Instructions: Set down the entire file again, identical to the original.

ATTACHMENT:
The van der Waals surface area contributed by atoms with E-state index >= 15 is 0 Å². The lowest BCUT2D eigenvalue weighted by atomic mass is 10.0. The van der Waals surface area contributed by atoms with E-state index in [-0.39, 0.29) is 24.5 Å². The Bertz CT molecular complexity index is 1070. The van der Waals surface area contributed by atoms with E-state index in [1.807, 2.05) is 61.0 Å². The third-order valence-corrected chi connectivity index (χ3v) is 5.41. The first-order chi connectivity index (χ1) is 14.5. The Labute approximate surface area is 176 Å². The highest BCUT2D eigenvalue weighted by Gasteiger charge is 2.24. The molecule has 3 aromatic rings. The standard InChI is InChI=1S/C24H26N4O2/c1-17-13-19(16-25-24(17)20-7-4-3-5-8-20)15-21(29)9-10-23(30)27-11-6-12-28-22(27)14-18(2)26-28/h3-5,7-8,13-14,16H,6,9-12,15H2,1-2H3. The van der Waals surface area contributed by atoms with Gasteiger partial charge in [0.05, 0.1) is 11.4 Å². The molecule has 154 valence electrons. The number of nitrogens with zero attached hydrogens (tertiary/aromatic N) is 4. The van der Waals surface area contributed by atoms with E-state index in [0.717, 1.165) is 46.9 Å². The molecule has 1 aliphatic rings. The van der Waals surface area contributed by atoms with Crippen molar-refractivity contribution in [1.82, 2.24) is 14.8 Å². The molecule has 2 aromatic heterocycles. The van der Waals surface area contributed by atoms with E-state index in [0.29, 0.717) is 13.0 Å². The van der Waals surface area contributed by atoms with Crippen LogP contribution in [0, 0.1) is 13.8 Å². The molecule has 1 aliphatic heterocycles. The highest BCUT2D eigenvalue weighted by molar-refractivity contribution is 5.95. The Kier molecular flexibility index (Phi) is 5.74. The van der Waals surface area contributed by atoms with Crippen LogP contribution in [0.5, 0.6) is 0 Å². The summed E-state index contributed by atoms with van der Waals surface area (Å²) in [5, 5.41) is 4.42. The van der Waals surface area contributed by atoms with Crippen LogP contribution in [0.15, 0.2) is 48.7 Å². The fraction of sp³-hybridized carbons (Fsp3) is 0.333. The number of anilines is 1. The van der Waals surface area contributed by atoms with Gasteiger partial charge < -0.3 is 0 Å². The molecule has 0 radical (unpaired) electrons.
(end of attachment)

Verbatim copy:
The van der Waals surface area contributed by atoms with E-state index >= 15 is 0 Å². The lowest BCUT2D eigenvalue weighted by atomic mass is 10.0. The van der Waals surface area contributed by atoms with E-state index in [-0.39, 0.29) is 24.5 Å². The Bertz CT molecular complexity index is 1070. The van der Waals surface area contributed by atoms with E-state index in [1.807, 2.05) is 61.0 Å². The third-order valence-corrected chi connectivity index (χ3v) is 5.41. The first-order chi connectivity index (χ1) is 14.5. The Labute approximate surface area is 176 Å². The highest BCUT2D eigenvalue weighted by Gasteiger charge is 2.24. The molecule has 3 aromatic rings. The standard InChI is InChI=1S/C24H26N4O2/c1-17-13-19(16-25-24(17)20-7-4-3-5-8-20)15-21(29)9-10-23(30)27-11-6-12-28-22(27)14-18(2)26-28/h3-5,7-8,13-14,16H,6,9-12,15H2,1-2H3. The van der Waals surface area contributed by atoms with Gasteiger partial charge in [0.05, 0.1) is 11.4 Å². The molecule has 154 valence electrons. The number of nitrogens with zero attached hydrogens (tertiary/aromatic N) is 4. The van der Waals surface area contributed by atoms with E-state index in [0.717, 1.165) is 46.9 Å². The molecule has 1 aliphatic rings. The van der Waals surface area contributed by atoms with Crippen molar-refractivity contribution in [1.82, 2.24) is 14.8 Å². The molecule has 2 aromatic heterocycles. The van der Waals surface area contributed by atoms with E-state index in [0.29, 0.717) is 13.0 Å². The van der Waals surface area contributed by atoms with Crippen LogP contribution in [0, 0.1) is 13.8 Å². The molecule has 1 aliphatic heterocycles. The highest BCUT2D eigenvalue weighted by molar-refractivity contribution is 5.95. The Kier molecular flexibility index (Phi) is 5.74. The van der Waals surface area contributed by atoms with Crippen LogP contribution in [0.5, 0.6) is 0 Å². The summed E-state index contributed by atoms with van der Waals surface area (Å²) in [5, 5.41) is 4.42. The van der Waals surface area contributed by atoms with Crippen LogP contribution in [0.15, 0.2) is 48.7 Å². The fraction of sp³-hybridized carbons (Fsp3) is 0.333. The number of anilines is 1. The van der Waals surface area contributed by atoms with Gasteiger partial charge < -0.3 is 0 Å². The molecule has 0 radical (unpaired) electrons.